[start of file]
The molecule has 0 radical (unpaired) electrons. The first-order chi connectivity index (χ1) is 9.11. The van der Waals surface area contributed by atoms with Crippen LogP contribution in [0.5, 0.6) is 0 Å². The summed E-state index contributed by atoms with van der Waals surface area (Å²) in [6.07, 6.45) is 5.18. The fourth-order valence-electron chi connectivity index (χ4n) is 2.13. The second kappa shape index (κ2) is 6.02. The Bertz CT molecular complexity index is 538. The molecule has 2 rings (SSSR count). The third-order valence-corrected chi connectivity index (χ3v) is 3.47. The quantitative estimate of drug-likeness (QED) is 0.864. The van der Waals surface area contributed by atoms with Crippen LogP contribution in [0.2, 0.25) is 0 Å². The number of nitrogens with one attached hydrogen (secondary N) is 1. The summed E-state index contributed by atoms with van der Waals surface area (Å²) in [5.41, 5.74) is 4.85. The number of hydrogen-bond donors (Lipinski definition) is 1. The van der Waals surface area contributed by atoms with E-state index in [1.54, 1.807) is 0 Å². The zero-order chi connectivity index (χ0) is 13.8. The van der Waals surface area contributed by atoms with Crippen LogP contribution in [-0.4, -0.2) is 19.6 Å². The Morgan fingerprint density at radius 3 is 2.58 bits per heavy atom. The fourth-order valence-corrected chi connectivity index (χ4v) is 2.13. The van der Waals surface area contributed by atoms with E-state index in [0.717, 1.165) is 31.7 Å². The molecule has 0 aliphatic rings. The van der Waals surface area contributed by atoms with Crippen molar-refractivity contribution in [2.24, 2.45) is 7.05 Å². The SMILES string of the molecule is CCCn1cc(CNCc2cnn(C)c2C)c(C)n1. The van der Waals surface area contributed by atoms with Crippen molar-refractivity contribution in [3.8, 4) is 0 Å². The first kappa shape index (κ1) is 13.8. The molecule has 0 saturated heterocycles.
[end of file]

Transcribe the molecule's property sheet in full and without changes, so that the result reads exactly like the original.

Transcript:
The molecule has 0 radical (unpaired) electrons. The first-order chi connectivity index (χ1) is 9.11. The van der Waals surface area contributed by atoms with Crippen LogP contribution in [0.5, 0.6) is 0 Å². The summed E-state index contributed by atoms with van der Waals surface area (Å²) in [6.07, 6.45) is 5.18. The fourth-order valence-electron chi connectivity index (χ4n) is 2.13. The second kappa shape index (κ2) is 6.02. The Bertz CT molecular complexity index is 538. The molecule has 2 rings (SSSR count). The third-order valence-corrected chi connectivity index (χ3v) is 3.47. The quantitative estimate of drug-likeness (QED) is 0.864. The van der Waals surface area contributed by atoms with Crippen LogP contribution in [0.2, 0.25) is 0 Å². The number of nitrogens with one attached hydrogen (secondary N) is 1. The summed E-state index contributed by atoms with van der Waals surface area (Å²) in [5.41, 5.74) is 4.85. The number of hydrogen-bond donors (Lipinski definition) is 1. The van der Waals surface area contributed by atoms with E-state index in [1.54, 1.807) is 0 Å². The zero-order chi connectivity index (χ0) is 13.8. The van der Waals surface area contributed by atoms with Crippen LogP contribution in [-0.4, -0.2) is 19.6 Å². The Morgan fingerprint density at radius 3 is 2.58 bits per heavy atom. The fourth-order valence-corrected chi connectivity index (χ4v) is 2.13. The van der Waals surface area contributed by atoms with E-state index in [0.717, 1.165) is 31.7 Å². The molecule has 0 aliphatic rings. The van der Waals surface area contributed by atoms with Crippen molar-refractivity contribution in [2.24, 2.45) is 7.05 Å². The SMILES string of the molecule is CCCn1cc(CNCc2cnn(C)c2C)c(C)n1. The van der Waals surface area contributed by atoms with Crippen molar-refractivity contribution in [3.8, 4) is 0 Å². The first kappa shape index (κ1) is 13.8. The molecule has 0 saturated heterocycles.